Saturday, January 05, 2013

Day 5: Greatest Fear

For those of you just joining us, we are in day 5 of a "Blog a Day in January" project which I somewhat impulsively committed myself to. I normally wouldn't blog about my "greatest fear" unless specifically asked to do so. Why not? First, I think my fears are mostly foolish and stupid. As I become more like Jesus, I will have fewer fears, and ultimately no fears at all (except for "the fear of God," which I don't really think counts for the purpose of this blog ... and that's a blog for another day!).

One of the most oft-repeated commands of Scripture is "fear not." That implies that, contrary to popular belief, we have the ability to refrain from fear ... or at least to get our fears under control. So, the less time I spend fearing, the more I trust in Jesus, the closer I am to obeying His command, experiencing the resulting blessing.

Easier said than done, I know! But I look at the long progression of my life and what I see, for the most part, is a diminishment of fear. I was a very fearful child. In my conversion to Christ and by an effort of will to embrace life as a joyful adventure, I made the decision near the end of my high school years to reject fear. I can honestly say my personality significantly changed at that point. I take joy over fear any day ... and I know that the realization that we can choose joy and reject fear can have an enormous impact on our lives.

But, do I still fear occasionally? Yes. And so I spent some this morning, for the sake of this blog post, analyzing what it is I fear, and why.

I think I am a fairly logical person, and the main things I fear are the things which seem to have the greatest likelihood of occurring to me personally. For instance, I spend no time fearing that I will lose my wife's love, because I know her well and that therefore seems like the remotest of possibilities. I spend very little time fearing job or financial failure, because I feel very secure professionally.

I also spend less time fearing things that I prepare well for. While there is a lot of interpersonal violence (robberies, muggings and the like) in our society, I don't spend much time fearing it because I feel that I have prepared for it fairly well. (I won't get more specific than that ... I'll let you use your imagination. Suffice it to say that someone attempting to victimize me or my family would probably find me better prepared than they expected.)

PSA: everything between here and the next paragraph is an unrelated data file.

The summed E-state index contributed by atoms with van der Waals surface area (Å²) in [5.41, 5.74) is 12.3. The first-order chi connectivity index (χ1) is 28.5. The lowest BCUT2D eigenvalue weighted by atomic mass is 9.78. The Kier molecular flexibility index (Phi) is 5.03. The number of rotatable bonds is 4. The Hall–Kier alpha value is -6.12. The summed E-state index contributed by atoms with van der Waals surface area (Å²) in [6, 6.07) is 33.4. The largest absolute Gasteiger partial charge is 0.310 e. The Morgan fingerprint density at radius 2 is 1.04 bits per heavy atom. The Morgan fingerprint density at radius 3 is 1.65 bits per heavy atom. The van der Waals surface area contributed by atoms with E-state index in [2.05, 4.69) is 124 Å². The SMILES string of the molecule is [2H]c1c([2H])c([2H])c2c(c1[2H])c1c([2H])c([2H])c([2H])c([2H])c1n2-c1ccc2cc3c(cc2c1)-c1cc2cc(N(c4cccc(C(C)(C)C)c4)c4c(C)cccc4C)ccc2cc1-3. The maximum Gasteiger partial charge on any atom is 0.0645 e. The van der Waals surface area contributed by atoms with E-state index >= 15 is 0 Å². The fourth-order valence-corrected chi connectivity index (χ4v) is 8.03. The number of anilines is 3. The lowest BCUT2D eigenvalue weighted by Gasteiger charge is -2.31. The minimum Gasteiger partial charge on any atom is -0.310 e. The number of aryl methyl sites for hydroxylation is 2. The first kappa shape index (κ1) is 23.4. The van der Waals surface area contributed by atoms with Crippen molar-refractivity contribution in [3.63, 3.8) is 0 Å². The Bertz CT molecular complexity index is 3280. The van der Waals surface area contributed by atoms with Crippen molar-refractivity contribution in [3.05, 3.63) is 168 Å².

I guess what I do fear most are things that are statistically possible, difficult to deal with, and difficult to prepare for. Physical (and mental) illness is probably the biggest category here. Members of my immediate family have been afflicted by diabetes, cancer, and dementia (Alzheimer's). I have type 2 diabetes; my grandmother died of this disease, and three of my four siblings also have it. But I don't really fear diabetes because there is a lot you can do to mitigate its effects, and I am working hard at doing those things.

Cancer is a slightly different story. My mom died of cancer, and my grandmom had it when she died of Alzheimer's. I take comfort in how treatable many forms of cancer are, but am chilled by its prevalence among my friends and loved ones.

That leaves dementia/Alzheimer's. And this is probably the thing I fear the most. Both my grandma and my dad died of it, and at least one aunt is very seriously afflicted by it. I watched my dad's slow downward spiral for a decade, and while I think there are more painful diseases, there are none I can think of that present no hope of recovery, and are as difficult on your loved ones as Alzheimer's is.

And I think that's the crux of it. It's bad enough to fear losing your mind (which for each of us, I think, is our nearest and dearest possession, so to speak), but to lose it in such a manner that you forget your loved ones and your commitments to them would be more than I could (rationally) bear. Even now it is difficult to remember my dad as he was healthy, since he was unwell for so long, and it had such an impact on his personality.

Did it make me love him any less? No, certainly not. In fact it gave me even better opportunities to express love for him. And I don't fear my own family would love me less or reject me if I were similarly afflicted. But, my deepest desire is to be a blessing to them, and not a burden.

So in my deepest, darkest moments of self-doubt, these are the things I fear. And I have to say those moments are few and far between. In my more rational moments, the majority of which dictate the progress and direction of my life, I know that I am loved by the Lord and held in His hands. I know that He will never leave me, nor forsake me. Come what may, my hope and my delight is in Him, and I pray that this will only intensify as the years go by and whatever is inevitable comes my way. As Matt Redman's precious song says:

And on that day when my strength is failing,
The end draws near and my time has come;
Still my soul will sing Your praise unending,
Ten thousand years and then forevermore!



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